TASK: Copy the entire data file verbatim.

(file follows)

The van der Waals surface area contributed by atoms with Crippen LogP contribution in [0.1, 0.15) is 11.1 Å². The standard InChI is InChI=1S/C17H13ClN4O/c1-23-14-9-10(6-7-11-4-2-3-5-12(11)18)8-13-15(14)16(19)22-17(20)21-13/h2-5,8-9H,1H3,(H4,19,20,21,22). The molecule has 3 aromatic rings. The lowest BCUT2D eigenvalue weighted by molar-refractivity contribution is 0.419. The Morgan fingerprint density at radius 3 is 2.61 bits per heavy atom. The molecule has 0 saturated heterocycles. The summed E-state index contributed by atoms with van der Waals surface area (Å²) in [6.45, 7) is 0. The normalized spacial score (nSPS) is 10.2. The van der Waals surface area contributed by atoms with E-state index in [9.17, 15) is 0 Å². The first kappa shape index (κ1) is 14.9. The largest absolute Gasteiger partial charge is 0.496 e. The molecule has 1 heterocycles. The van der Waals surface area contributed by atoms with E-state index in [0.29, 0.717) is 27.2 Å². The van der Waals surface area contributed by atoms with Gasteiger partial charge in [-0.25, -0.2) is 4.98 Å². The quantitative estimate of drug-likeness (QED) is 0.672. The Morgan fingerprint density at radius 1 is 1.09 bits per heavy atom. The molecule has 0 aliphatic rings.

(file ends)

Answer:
The van der Waals surface area contributed by atoms with Crippen LogP contribution in [0.1, 0.15) is 11.1 Å². The standard InChI is InChI=1S/C17H13ClN4O/c1-23-14-9-10(6-7-11-4-2-3-5-12(11)18)8-13-15(14)16(19)22-17(20)21-13/h2-5,8-9H,1H3,(H4,19,20,21,22). The molecule has 3 aromatic rings. The lowest BCUT2D eigenvalue weighted by molar-refractivity contribution is 0.419. The Morgan fingerprint density at radius 3 is 2.61 bits per heavy atom. The molecule has 0 saturated heterocycles. The summed E-state index contributed by atoms with van der Waals surface area (Å²) in [6.45, 7) is 0. The normalized spacial score (nSPS) is 10.2. The van der Waals surface area contributed by atoms with E-state index in [9.17, 15) is 0 Å². The first kappa shape index (κ1) is 14.9. The largest absolute Gasteiger partial charge is 0.496 e. The molecule has 1 heterocycles. The van der Waals surface area contributed by atoms with E-state index in [0.29, 0.717) is 27.2 Å². The van der Waals surface area contributed by atoms with Gasteiger partial charge in [-0.25, -0.2) is 4.98 Å². The quantitative estimate of drug-likeness (QED) is 0.672. The Morgan fingerprint density at radius 1 is 1.09 bits per heavy atom. The molecule has 0 aliphatic rings.